An exemplary method of detecting multiple dimensions of an object on a subject, e.g., a wide area multistatic object detection system, can include transmitting a signal into a screening area 72, wherein at least one subject having an associated object is to be screened, receiving a reflected signal from the object when the object is located within the screening area, processing the reflected signal using multistatic Fourier space sampling and tomographic reconstruction to generate a three-dimensional image of the object and displaying the generated three-dimensional image.

The sensor in each node can use, for example, electromagnetic (radar) or acoustic waves (acoustic transducers). The sensor can generate high range resolution, either through narrow pulses or through use of wideband waveforms (such as FMCW).

As mentioned, one embodiment can include at least three sensors. Each sensor can either be a transceiver, or a transmitter and a receiver, or a receiver. The exemplary embodiments can apply this type of multi-directional and multi-dimensional imaging system to create 3D images of, for example, human subjects collected by electromagnetic or acoustic/ultrasonic waves that can penetrate, for example, clothing. Concealed objects can be detected by inspecting (visually, or with automatic target recognition (ATR) algorithms) the 3D images. The exemplary embodiments then can use tomographic reconstruction, which will be discussed later, to create 3D images from radar or acoustic signals.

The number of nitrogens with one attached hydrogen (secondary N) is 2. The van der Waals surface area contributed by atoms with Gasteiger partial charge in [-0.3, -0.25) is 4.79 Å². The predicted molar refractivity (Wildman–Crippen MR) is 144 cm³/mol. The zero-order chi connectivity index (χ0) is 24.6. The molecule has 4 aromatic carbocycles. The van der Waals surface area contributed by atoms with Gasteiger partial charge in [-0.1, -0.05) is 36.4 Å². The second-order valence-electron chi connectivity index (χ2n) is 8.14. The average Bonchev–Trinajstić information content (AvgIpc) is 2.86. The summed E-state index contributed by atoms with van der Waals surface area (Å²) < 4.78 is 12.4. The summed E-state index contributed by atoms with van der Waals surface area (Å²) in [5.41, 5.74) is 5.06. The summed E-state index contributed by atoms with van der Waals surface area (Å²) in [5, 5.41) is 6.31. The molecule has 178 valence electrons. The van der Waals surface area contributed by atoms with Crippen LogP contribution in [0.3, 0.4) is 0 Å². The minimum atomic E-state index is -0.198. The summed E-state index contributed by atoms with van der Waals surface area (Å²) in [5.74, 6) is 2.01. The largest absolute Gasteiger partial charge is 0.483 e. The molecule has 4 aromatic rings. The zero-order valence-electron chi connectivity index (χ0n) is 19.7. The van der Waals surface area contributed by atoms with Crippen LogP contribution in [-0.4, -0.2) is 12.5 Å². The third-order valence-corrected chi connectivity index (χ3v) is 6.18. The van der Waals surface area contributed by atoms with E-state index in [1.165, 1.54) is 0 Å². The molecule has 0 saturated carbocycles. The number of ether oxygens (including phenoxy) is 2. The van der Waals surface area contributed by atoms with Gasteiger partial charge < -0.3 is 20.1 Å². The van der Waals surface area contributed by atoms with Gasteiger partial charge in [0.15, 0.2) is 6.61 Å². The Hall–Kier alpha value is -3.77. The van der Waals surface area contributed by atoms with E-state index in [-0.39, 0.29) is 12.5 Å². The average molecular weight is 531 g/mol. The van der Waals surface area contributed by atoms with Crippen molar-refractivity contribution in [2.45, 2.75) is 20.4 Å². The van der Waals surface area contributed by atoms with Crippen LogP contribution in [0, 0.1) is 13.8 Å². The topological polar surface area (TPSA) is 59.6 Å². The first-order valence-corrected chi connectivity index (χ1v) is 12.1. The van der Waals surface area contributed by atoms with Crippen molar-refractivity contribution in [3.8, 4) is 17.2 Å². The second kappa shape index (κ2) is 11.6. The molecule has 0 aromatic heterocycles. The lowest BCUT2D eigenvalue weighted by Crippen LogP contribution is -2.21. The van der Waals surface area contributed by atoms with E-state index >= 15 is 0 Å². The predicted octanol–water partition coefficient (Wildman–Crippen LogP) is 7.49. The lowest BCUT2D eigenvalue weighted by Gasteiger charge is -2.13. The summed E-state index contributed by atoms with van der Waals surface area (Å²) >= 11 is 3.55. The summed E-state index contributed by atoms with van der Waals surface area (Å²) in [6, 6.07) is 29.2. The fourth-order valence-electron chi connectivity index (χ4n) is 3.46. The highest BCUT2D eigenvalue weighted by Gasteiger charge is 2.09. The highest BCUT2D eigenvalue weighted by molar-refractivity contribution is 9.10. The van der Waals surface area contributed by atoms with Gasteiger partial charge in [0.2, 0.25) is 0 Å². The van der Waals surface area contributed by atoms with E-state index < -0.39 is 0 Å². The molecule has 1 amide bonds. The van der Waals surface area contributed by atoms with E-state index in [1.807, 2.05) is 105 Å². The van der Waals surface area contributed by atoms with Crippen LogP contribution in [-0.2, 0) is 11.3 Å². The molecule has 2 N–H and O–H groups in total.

The exemplary embodiments can provide a multi-static system that can simultaneously screen multiple subjects in a relatively wide area (i.e., not a portal), such as a screening area 50 m×50 m.

The exemplary embodiments can image a wide area (e.g., the screening area) from multiple directions. The screening area can have one or more subjects in it. The subjects may or may not have any hidden objects concealed under their clothing. The electromagnetic or acoustic/ultrasonic waves can penetrate the clothing. The multi-site sensors can be thought of as analogous to using lights from different directions to avoid shadowing.

In the exemplary embodiments, by using multi-site sensors, high image resolution can be achieved without requiring large antenna apertures on each sensor. The concept of high range resolution slicing from different directions can allow high volumetric resolution to be achieved. This high resolution can provide for the creation of 3D images of the subjects and objects.